- What is Caching?
- What is Varnish?
- Why is Varnish required for Drupal site?
- Can I control Caching?
- Can I control Varnish Caching?
- Can I switch off Caching?
- Are files stored in Database?
- Are files cached?
Drupal is a content management system which stores all the content and most of the configurations in a database. When someone visits a page of a website running in Drupal content management system, Drupal makes a query to the database and generates the page on the fly. Most of these queries require accessing multiple tables in the database. As you can imagine, when the traffic is more, there will be many requests to the database and can potentially slow down the website's response or make it unresponsive in some cases. To avoid this overload on database, Drupal provides a mechanism to cache these pages. Drupal generates the pages once and stores them in a different easy to access to tables. This cached version is then served to future queries for a period of time. We can configure the duration these pages can serve an older cache before needing to re-cache.
Varnish is a reverse proxy server that provides a caching service on top of any website. Varnish servers stores a copy of webpages for a pre-defined duration. Being an external server, Varnish can only cache those pages that are visible to public. When someone tries to access your website, they are first sent to the Varnish server which then either serves the previously stored copy of that page or creates a new copy depending on if the pre-defined duration for the stored copy has expired or not.
Although Drupal provides its own caching system, as explained above, the cached versions are still stored in the same database within the same infrastructure. If the database is experiencing issues then Drupal's cache is subjected to those issues as well. Varnish on the other hand is external to the Drupal infrastructure. It will store the cached versions outside the Drupal environment and serve those pages from there. Varnish works only if Drupal caching is enabled.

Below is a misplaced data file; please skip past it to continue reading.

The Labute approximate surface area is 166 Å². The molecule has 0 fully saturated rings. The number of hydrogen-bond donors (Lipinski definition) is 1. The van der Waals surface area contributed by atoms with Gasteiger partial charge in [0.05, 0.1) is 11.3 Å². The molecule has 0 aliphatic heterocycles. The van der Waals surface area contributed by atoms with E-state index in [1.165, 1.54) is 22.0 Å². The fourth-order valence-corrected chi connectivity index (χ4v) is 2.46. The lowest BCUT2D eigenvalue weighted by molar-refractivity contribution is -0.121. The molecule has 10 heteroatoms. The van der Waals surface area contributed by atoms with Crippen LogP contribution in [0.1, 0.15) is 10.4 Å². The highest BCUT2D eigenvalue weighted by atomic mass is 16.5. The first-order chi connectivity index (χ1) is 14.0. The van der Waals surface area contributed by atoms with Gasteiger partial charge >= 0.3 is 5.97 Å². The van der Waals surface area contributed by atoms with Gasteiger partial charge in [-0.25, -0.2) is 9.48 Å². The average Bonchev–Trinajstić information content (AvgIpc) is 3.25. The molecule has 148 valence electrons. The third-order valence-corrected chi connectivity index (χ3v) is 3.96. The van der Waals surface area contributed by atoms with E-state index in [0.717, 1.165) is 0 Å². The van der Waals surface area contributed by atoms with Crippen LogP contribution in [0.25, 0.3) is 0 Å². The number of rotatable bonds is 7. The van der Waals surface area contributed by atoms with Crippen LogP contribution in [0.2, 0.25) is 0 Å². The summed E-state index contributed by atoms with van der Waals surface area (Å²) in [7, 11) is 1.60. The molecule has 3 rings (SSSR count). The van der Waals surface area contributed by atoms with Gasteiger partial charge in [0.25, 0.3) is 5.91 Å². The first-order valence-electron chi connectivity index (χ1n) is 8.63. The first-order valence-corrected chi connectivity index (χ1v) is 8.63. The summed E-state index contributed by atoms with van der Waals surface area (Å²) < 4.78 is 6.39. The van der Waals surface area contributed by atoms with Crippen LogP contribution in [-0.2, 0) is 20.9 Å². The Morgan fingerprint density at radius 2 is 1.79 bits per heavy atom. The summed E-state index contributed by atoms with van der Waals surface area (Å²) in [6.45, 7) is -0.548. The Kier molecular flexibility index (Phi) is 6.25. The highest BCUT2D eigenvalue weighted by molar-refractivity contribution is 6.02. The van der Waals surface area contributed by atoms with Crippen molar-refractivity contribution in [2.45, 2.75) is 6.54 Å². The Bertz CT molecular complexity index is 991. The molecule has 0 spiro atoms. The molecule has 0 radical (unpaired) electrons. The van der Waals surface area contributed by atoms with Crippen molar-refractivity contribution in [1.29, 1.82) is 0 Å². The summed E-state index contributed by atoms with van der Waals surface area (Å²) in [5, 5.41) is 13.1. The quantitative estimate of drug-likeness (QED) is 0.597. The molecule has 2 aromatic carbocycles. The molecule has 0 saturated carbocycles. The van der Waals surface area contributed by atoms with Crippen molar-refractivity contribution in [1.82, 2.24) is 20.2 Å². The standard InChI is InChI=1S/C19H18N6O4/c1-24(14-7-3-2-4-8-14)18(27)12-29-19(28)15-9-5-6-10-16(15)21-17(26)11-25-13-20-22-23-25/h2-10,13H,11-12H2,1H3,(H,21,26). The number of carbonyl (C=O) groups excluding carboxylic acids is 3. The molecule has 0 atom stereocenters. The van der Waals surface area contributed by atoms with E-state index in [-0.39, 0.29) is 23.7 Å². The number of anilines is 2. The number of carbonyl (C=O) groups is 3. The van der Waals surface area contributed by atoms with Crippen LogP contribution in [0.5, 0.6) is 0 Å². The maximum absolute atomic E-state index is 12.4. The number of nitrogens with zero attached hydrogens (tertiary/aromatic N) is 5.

Yes, if you are full admin to your Drupal site, these settings are available under Configuration --> Development --> Performance.
A good explanation of the settings on this page is at https://pantheon.io/docs/articles/drupal/drupal-performance-and-caching-...
Yes, Varnish works based on the Drupal caching settings explained in the above question.
Yes, though we strongly recommend against it.
The PDFs, document, image and other files linked in the Drupal websites are not stored in the database. These are served directly by the web server.
Drupal's caching system does not cache files because the files are served directly by the web server. Varnish caching system caches the publicly visible files for the duration defined in the Drupal's cache settings. Most web browsers cache files locally on the end-users systems as well. This cannot be controlled on the Drupal level.